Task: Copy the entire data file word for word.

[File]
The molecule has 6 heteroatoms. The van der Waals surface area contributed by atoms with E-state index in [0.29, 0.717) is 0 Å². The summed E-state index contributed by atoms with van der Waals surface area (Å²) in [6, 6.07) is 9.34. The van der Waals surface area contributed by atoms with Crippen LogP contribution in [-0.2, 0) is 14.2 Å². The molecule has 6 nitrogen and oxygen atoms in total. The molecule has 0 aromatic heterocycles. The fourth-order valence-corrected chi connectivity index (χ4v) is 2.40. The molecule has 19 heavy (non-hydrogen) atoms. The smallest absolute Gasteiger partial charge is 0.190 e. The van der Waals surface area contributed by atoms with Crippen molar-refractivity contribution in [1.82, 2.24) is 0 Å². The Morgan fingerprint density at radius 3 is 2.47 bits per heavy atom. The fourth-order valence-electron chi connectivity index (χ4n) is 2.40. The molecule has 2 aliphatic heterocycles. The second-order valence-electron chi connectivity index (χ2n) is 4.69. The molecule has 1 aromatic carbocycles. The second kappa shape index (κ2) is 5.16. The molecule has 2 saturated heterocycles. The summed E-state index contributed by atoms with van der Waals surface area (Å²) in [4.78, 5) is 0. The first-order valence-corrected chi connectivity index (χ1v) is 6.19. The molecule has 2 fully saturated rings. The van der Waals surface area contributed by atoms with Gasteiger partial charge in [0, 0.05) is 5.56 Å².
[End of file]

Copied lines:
The molecule has 6 heteroatoms. The van der Waals surface area contributed by atoms with E-state index in [0.29, 0.717) is 0 Å². The summed E-state index contributed by atoms with van der Waals surface area (Å²) in [6, 6.07) is 9.34. The van der Waals surface area contributed by atoms with Crippen LogP contribution in [-0.2, 0) is 14.2 Å². The molecule has 6 nitrogen and oxygen atoms in total. The molecule has 0 aromatic heterocycles. The fourth-order valence-corrected chi connectivity index (χ4v) is 2.40. The molecule has 19 heavy (non-hydrogen) atoms. The smallest absolute Gasteiger partial charge is 0.190 e. The van der Waals surface area contributed by atoms with Crippen molar-refractivity contribution in [1.82, 2.24) is 0 Å². The Morgan fingerprint density at radius 3 is 2.47 bits per heavy atom. The fourth-order valence-electron chi connectivity index (χ4n) is 2.40. The molecule has 2 aliphatic heterocycles. The second-order valence-electron chi connectivity index (χ2n) is 4.69. The molecule has 1 aromatic carbocycles. The second kappa shape index (κ2) is 5.16. The molecule has 2 saturated heterocycles. The summed E-state index contributed by atoms with van der Waals surface area (Å²) in [4.78, 5) is 0. The first-order valence-corrected chi connectivity index (χ1v) is 6.19. The molecule has 2 fully saturated rings. The van der Waals surface area contributed by atoms with Gasteiger partial charge in [0, 0.05) is 5.56 Å².